THE WHITE HOUSE AT WORK
Monday, November 16, 1998
WORKING TO REDUCE TEEN SMOKING
We should remember the stakes. Each day that Congress fails to act, more than 3,000 children start smoking, and more than 1,000 of them will die early as a result. Each day that Congress fails to act, our children continue to be bombarded by massive a marketing campaign aimed at recruiting what tobacco industry documents call 'replacement smokers.' With strong legislation, we can save one million lives in the first five years. Our duty is clear: to protect our children, to wrap a loving arm around them, and to give them the future they deserve.
President Bill Clinton
November 16, 1998
Today, President Clinton will declare that the proposed state tobacco settlement, which holds the tobacco industry accountable for targeting children, is a step in the right direction and will call on Congress to finish the job and pass comprehensive tobacco legislation that will help reduce teen smoking. The President will also underscore the Administration's strong commitment to the FDA tobacco rule, which confirms the FDA's authority over tobacco, by noting that the Solicitor General has decided to seek the Supreme Court's review of a recent decision by the Fourth Circuit denying a rehearing in the FDA case.
The Proposed State Settlement Is A Step In The Right Direction. President Clinton has worked very hard over the last three years to reduce the number of teen smokers and hold tobacco companies accountable for their marketing of cigarettes to children. Today, state Attorneys General will unveil a proposed settlement with major tobacco companies. The President sees this proposed settlement as a real step in the right direction, but will make clear that there is still a great deal left for Congress to do to ensure a substantial reduction in youth smoking.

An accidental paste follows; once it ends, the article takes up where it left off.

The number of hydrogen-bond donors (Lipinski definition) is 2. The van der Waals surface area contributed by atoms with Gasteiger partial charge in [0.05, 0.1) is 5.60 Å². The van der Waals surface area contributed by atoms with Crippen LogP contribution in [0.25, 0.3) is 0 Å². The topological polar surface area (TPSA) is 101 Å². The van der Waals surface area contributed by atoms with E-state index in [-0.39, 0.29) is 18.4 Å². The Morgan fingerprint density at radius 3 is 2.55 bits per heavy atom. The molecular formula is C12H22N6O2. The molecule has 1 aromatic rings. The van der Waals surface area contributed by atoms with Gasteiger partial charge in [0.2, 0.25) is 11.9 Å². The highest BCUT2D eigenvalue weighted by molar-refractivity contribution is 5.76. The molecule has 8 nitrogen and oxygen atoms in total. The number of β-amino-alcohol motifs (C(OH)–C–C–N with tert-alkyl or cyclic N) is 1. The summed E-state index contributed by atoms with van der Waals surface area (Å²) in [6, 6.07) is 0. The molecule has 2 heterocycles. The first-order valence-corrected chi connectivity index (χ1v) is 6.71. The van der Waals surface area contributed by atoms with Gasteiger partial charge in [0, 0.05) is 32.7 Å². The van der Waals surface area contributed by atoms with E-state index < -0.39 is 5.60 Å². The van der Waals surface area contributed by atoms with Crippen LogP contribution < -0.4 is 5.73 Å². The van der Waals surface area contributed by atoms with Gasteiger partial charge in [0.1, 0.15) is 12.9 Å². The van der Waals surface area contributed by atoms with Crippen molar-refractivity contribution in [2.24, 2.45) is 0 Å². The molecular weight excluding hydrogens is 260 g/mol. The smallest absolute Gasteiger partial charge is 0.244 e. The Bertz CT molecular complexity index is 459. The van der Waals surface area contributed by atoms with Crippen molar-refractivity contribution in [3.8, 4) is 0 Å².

Anti-Teen Smoking Legislation Will Be One Of The President's Top Priorities For The Next Congress. The President will call on the next Congress to finish the job and enact national tobacco legislation. Passage of this legislation will be one of the President's top priorities for the next Congress. The American people want progress not partisanship. They want Congress to protect children, not special interests. The new Congress has the chance to put politics aside and do what the last Congress failed to do -- act now to prevent three million children from starting smoking and save one million lives over the next five years.
The Clinton Administration Will Seek Supreme Court Review Of The Fourth Circuit FDA Decision. The President will reiterate his support for the FDA tobacco rule, which confirms FDA authority over tobacco products. Since this rule was announced in 1995 the tobacco industry has challenged it in court. Last week, the Fourth Circuit Court of Appeals denied the Administration's request for a rehearing in the FDA case. Today, the President will make clear that the Solicitor General has authorized the filing of a petition in the Supreme Court seeking review of the Fourth Circuit's decision in this matter. This decision is crucial, confirming the FDA's authority over tobacco products is necessary to help stop young people from smoking before they start by stopping advertising targeted at children and curbing minors' access to tobacco products. If the leadership in Congress would act in a bipartisan manner and pass comprehensive tobacco legislation to confirm the FDA's authority, this matter could be taken out of the courtroom.